Monday, July 20, 2009

Deplorable state of Federal roads

With the advent of the rains, the deplorable condition of most of the Federal roads across the country has reached critical dimensions. From different parts of the country, calls for the repair of dilapidated Federal roads have reached a crescendo, as some now constitute a threat not only to the lives of motorists, but the economy of the nation.

Key among the roads that have become a threat to motorists and the national economy is the Apapa-Oshodi Expressway, which leads to the country’s two major seaports – the Tin Can Island and Apapa Ports, as well as the Murtala Mohammed International Airport. Trailers and tankers sometimes derail on the failed portions of the pothole-riddled expressway, with attendant loss of lives.

Other dilapidated Federal roads which have become a source of anguish to motorists include the Benin-Ore Expressway which links the West to the Eastern part of the country; the legendarily-failed Onitsha-Owerri Expressway and the Kabba-Akutupa-Abuji Road, which links the North Central to the North and South of the country.

Roads, generally, have been a constant source of acrimony between the people and the Nigerian government since the end of the civil war. The nation’s expressways have, since that time, been liable to failure, probably because the builders did not factor in the texture of the soil before their construction. The integrity of the roads, then and now, was easily compromised, with erosion, especially, taking an awesome toll on those in the Eastern part of the country.

To worsen the situation, Federal roads are not properly and regularly maintained, but abandoned until they fail, abysmally. The unsalutary situation has not been helped by the ubiquitous ogre of corruption, with huge funds voted for road development and rehabilitation often ending up in the bottomless pit of graft.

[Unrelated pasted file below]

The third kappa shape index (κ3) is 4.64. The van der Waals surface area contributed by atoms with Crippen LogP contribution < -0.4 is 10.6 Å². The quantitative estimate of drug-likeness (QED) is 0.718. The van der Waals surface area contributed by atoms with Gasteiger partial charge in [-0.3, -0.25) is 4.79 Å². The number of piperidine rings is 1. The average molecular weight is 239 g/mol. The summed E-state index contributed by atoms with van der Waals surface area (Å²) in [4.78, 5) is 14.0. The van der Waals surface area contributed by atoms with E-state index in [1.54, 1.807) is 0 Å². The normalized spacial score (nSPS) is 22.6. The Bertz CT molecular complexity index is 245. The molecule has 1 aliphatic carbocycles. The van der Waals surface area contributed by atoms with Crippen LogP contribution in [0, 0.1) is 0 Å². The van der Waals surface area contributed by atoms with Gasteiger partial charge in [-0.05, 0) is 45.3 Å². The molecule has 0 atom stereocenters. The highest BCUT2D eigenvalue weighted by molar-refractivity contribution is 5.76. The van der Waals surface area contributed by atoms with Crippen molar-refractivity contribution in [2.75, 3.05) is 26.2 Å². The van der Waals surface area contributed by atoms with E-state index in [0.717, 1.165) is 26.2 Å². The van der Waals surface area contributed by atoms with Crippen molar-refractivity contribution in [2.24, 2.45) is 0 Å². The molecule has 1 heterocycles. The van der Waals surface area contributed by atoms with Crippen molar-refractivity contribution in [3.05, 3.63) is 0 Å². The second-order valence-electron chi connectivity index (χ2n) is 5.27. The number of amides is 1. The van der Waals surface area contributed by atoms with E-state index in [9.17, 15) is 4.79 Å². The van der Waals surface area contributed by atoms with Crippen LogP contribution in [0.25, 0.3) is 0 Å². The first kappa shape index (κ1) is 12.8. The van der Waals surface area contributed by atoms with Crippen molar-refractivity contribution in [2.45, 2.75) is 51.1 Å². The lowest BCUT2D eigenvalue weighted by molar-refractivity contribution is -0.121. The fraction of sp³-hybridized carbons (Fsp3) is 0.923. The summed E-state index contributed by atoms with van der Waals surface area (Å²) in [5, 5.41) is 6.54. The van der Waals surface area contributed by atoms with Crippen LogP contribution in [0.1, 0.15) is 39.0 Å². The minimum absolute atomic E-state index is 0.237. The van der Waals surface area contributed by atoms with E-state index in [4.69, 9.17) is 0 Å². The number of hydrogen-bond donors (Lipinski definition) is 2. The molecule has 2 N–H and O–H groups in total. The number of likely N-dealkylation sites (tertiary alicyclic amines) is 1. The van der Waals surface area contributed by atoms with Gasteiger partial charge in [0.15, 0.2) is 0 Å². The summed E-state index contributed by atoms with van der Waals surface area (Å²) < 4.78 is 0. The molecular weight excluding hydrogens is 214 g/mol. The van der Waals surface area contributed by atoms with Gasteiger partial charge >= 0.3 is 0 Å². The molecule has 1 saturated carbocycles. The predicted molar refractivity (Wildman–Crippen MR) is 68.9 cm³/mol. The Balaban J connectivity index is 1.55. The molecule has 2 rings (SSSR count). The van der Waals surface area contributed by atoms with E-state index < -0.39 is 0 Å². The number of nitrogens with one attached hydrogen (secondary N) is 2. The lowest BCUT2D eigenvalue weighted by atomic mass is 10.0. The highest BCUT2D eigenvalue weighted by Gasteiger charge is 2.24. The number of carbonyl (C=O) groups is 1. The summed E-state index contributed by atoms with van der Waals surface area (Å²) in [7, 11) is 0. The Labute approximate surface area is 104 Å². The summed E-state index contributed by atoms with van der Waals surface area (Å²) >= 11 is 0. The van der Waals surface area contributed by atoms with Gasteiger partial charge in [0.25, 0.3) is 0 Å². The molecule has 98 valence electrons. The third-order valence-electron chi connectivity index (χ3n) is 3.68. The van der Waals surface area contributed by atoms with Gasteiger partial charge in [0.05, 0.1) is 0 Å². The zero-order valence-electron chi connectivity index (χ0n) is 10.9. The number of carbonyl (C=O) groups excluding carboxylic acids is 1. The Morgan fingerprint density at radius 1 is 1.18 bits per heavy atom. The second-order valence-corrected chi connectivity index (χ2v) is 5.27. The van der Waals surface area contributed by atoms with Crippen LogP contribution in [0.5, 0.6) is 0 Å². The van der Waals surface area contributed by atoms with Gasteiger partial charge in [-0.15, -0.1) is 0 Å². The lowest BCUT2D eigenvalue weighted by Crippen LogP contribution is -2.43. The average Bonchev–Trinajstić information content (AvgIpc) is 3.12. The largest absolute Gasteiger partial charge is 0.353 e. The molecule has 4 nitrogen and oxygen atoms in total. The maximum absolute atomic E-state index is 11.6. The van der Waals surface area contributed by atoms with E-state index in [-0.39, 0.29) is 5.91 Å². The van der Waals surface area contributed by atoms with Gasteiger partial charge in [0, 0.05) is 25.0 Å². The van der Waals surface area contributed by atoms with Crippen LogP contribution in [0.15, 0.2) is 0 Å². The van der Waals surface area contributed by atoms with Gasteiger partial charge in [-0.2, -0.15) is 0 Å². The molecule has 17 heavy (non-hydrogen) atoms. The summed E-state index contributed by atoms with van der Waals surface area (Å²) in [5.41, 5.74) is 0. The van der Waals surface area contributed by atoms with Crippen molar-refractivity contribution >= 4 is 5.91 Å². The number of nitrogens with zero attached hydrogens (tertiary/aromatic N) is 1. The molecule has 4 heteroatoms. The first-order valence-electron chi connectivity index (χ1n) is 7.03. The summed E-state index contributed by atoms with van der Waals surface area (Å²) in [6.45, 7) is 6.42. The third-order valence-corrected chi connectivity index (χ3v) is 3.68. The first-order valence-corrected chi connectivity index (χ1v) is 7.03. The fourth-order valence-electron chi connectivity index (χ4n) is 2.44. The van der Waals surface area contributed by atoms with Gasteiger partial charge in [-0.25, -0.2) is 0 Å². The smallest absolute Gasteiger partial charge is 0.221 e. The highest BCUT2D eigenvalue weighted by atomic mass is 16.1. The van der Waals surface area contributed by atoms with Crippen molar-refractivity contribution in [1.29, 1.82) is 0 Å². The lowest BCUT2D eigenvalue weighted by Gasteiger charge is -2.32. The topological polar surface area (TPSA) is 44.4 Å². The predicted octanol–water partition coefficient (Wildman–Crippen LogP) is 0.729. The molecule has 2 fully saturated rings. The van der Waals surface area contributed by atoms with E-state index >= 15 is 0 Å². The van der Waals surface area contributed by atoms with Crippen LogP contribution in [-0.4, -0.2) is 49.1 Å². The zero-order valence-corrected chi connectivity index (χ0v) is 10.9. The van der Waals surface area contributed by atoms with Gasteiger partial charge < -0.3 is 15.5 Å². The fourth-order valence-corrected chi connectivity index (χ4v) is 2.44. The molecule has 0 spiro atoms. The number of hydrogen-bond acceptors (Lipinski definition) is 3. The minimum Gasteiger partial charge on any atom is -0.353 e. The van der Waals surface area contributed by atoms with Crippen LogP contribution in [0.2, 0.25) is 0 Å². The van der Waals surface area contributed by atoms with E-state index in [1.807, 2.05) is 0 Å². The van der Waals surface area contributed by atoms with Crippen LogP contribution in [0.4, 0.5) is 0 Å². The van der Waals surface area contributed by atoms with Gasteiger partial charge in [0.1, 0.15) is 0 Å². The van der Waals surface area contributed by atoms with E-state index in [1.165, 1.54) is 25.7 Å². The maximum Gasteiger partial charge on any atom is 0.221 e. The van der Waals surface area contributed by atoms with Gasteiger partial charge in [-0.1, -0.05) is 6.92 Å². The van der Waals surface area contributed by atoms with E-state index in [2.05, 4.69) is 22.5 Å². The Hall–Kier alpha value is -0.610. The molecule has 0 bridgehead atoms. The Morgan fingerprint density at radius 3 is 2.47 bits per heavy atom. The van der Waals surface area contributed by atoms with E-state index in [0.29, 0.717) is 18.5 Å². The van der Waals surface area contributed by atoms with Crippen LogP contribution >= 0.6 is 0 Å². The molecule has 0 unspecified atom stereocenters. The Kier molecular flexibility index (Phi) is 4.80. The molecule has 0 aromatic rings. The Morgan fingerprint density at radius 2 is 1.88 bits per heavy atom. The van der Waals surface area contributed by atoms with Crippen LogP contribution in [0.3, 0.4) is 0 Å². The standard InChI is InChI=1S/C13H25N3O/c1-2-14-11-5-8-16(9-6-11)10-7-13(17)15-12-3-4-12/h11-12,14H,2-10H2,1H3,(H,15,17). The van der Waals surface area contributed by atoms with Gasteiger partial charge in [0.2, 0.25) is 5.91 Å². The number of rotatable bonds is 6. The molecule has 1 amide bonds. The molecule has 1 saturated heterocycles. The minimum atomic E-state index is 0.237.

The problem is further exacerbated by the crass disregard of the importance of professional background and competence in the choice of Ministers for the Works and Transportation ministries. There is also too much pressure on the roads on account of the failure to develop the rail sector, despite several promises from the government.

We need to ask what exactly institutions like the Federal Roads Maintenance Agency (FERMA) are doing to justify their existence when the nation’s major expressways are riddled with craters. Nigeria is talking of developing her economy and opening up the rural areas when link roads are not motorable.

The Federal Government should change its strategy if better roads are to be delivered to the people. It needs to include a maintenance clause for about 15 years in road construction contracts to ensure that contractors do quality jobs. President Umaru Yar’Adua should demonstrate greater commitment to addressing this problem, especially as transportation is a key component of his promised 7-Point Agenda.
The toll that bad roads takes on Nigerians is, indeed, heavy. Lives and properties are lost, time is wasted, vehicles are spoilt, motorists are frustrated and business is stymied. The security implications of the terrible roads are incalculable, as thieves seize the traffic hold ups occasioned by the failed portions to chance upon innocent motorists.

It is a big relief that the Federal Government has promised to carry out limited repair work on the Apapa-Oshodi Expressway, and the repair of the Lagos-Ibadan Expressway, which has been concessioned, is to begin next month. The promise to appropriate supplementary funds for comprehensive repairs of the road should be fulfilled. Similar commitment should be shown to the repair of other existing Federal highways.

Everything should be done to ensure that all roads scheduled for repair are properly done, with the contractors and engineers who approve the performance certificates for payment in the ministries held accountable for the projects. No one should be allowed to get away with shoddy execution or approval of road projects. The deal should also include drainages, preferably, covered ones to counter the peculiar propensity of our people for turning drainages into dustbins.

Above all, government must expedite its programme on concessioning of the railways to provide an alternative to road transportation, especially for haulage of heavy goods. The condition of Federal roads has become an emergency and it should be treated as such.